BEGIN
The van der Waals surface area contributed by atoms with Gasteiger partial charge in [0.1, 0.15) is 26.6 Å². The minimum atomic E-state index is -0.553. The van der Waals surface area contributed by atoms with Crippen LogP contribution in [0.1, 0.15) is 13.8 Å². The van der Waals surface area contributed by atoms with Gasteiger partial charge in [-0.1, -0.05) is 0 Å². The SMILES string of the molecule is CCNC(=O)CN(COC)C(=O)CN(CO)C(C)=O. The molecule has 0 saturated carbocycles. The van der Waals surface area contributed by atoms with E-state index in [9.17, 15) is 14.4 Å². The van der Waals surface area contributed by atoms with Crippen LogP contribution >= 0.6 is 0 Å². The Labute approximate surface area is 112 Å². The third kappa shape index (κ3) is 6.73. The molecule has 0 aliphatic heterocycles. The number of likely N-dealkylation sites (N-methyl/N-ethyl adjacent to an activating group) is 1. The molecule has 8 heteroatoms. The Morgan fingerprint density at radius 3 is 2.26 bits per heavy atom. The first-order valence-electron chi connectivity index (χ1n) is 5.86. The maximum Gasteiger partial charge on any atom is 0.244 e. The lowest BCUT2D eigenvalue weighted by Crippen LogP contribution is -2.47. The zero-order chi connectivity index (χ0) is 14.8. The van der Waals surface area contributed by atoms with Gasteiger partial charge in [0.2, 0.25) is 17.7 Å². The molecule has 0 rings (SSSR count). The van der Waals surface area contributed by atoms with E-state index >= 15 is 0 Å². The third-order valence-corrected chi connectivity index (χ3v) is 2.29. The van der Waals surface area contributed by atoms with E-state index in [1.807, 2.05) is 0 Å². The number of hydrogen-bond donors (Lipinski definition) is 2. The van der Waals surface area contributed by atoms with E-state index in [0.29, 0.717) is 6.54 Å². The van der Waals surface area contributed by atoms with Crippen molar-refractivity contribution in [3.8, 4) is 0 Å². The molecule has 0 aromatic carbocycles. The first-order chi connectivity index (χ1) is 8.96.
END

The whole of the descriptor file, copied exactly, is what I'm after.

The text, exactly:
The van der Waals surface area contributed by atoms with Gasteiger partial charge in [0.1, 0.15) is 26.6 Å². The minimum atomic E-state index is -0.553. The van der Waals surface area contributed by atoms with Crippen LogP contribution in [0.1, 0.15) is 13.8 Å². The van der Waals surface area contributed by atoms with Gasteiger partial charge in [-0.1, -0.05) is 0 Å². The SMILES string of the molecule is CCNC(=O)CN(COC)C(=O)CN(CO)C(C)=O. The molecule has 0 saturated carbocycles. The van der Waals surface area contributed by atoms with E-state index in [9.17, 15) is 14.4 Å². The van der Waals surface area contributed by atoms with Crippen LogP contribution >= 0.6 is 0 Å². The Labute approximate surface area is 112 Å². The third kappa shape index (κ3) is 6.73. The molecule has 0 aliphatic heterocycles. The number of likely N-dealkylation sites (N-methyl/N-ethyl adjacent to an activating group) is 1. The molecule has 8 heteroatoms. The Morgan fingerprint density at radius 3 is 2.26 bits per heavy atom. The first-order valence-electron chi connectivity index (χ1n) is 5.86. The maximum Gasteiger partial charge on any atom is 0.244 e. The lowest BCUT2D eigenvalue weighted by Crippen LogP contribution is -2.47. The zero-order chi connectivity index (χ0) is 14.8. The van der Waals surface area contributed by atoms with Gasteiger partial charge in [0.2, 0.25) is 17.7 Å². The molecule has 0 rings (SSSR count). The van der Waals surface area contributed by atoms with E-state index >= 15 is 0 Å². The third-order valence-corrected chi connectivity index (χ3v) is 2.29. The van der Waals surface area contributed by atoms with E-state index in [1.807, 2.05) is 0 Å². The number of hydrogen-bond donors (Lipinski definition) is 2. The van der Waals surface area contributed by atoms with E-state index in [0.29, 0.717) is 6.54 Å². The van der Waals surface area contributed by atoms with Crippen molar-refractivity contribution in [3.8, 4) is 0 Å². The molecule has 0 aromatic carbocycles. The first-order chi connectivity index (χ1) is 8.96.